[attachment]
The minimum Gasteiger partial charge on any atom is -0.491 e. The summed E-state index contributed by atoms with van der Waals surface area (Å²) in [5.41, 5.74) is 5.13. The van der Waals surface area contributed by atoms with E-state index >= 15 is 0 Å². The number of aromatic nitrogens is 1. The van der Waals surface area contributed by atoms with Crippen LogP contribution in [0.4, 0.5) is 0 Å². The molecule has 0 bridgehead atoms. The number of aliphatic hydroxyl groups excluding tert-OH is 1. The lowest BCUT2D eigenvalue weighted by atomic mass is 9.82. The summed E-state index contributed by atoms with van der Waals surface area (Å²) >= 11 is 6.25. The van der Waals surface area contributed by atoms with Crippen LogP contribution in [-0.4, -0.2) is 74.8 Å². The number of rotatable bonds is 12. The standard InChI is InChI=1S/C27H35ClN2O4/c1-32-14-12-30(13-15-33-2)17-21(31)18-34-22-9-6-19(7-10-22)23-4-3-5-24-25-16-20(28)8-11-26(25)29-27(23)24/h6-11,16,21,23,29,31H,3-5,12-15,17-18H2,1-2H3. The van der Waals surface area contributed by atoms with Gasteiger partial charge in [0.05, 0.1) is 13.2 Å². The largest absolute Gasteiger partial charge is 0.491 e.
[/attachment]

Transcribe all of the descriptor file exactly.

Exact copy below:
The minimum Gasteiger partial charge on any atom is -0.491 e. The summed E-state index contributed by atoms with van der Waals surface area (Å²) in [5.41, 5.74) is 5.13. The van der Waals surface area contributed by atoms with E-state index >= 15 is 0 Å². The number of aromatic nitrogens is 1. The van der Waals surface area contributed by atoms with Crippen LogP contribution in [0.4, 0.5) is 0 Å². The molecule has 0 bridgehead atoms. The number of aliphatic hydroxyl groups excluding tert-OH is 1. The lowest BCUT2D eigenvalue weighted by atomic mass is 9.82. The summed E-state index contributed by atoms with van der Waals surface area (Å²) >= 11 is 6.25. The van der Waals surface area contributed by atoms with Crippen LogP contribution in [-0.4, -0.2) is 74.8 Å². The number of rotatable bonds is 12. The standard InChI is InChI=1S/C27H35ClN2O4/c1-32-14-12-30(13-15-33-2)17-21(31)18-34-22-9-6-19(7-10-22)23-4-3-5-24-25-16-20(28)8-11-26(25)29-27(23)24/h6-11,16,21,23,29,31H,3-5,12-15,17-18H2,1-2H3. The van der Waals surface area contributed by atoms with Gasteiger partial charge in [0.05, 0.1) is 13.2 Å². The largest absolute Gasteiger partial charge is 0.491 e.